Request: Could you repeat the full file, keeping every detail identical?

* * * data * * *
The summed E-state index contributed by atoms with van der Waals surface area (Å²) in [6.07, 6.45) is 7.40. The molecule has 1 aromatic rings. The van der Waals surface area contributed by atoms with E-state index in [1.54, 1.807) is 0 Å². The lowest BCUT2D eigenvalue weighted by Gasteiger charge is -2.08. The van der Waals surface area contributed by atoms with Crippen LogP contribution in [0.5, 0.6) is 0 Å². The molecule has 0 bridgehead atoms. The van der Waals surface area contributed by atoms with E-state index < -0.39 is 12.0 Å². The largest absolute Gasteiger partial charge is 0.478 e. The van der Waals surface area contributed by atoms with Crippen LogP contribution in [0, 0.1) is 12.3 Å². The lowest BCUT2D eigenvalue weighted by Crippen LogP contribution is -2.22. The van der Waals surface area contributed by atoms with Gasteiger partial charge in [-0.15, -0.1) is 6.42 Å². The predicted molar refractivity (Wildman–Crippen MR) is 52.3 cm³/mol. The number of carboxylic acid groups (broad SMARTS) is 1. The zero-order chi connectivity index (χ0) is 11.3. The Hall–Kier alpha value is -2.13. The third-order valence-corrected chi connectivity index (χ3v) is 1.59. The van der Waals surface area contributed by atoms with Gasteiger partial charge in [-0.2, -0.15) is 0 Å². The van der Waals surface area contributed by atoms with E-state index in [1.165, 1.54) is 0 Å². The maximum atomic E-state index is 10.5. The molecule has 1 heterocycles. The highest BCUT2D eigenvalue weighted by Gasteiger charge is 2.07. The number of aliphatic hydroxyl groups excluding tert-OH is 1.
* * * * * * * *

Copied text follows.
The summed E-state index contributed by atoms with van der Waals surface area (Å²) in [6.07, 6.45) is 7.40. The molecule has 1 aromatic rings. The van der Waals surface area contributed by atoms with E-state index in [1.54, 1.807) is 0 Å². The lowest BCUT2D eigenvalue weighted by Gasteiger charge is -2.08. The van der Waals surface area contributed by atoms with Crippen LogP contribution in [0.5, 0.6) is 0 Å². The molecule has 0 bridgehead atoms. The van der Waals surface area contributed by atoms with E-state index < -0.39 is 12.0 Å². The largest absolute Gasteiger partial charge is 0.478 e. The van der Waals surface area contributed by atoms with Crippen LogP contribution in [0, 0.1) is 12.3 Å². The lowest BCUT2D eigenvalue weighted by Crippen LogP contribution is -2.22. The van der Waals surface area contributed by atoms with Gasteiger partial charge in [-0.15, -0.1) is 6.42 Å². The predicted molar refractivity (Wildman–Crippen MR) is 52.3 cm³/mol. The number of carboxylic acid groups (broad SMARTS) is 1. The zero-order chi connectivity index (χ0) is 11.3. The Hall–Kier alpha value is -2.13. The third-order valence-corrected chi connectivity index (χ3v) is 1.59. The van der Waals surface area contributed by atoms with Gasteiger partial charge in [-0.2, -0.15) is 0 Å². The van der Waals surface area contributed by atoms with E-state index in [1.165, 1.54) is 0 Å². The maximum atomic E-state index is 10.5. The molecule has 1 heterocycles. The highest BCUT2D eigenvalue weighted by Gasteiger charge is 2.07. The number of aliphatic hydroxyl groups excluding tert-OH is 1.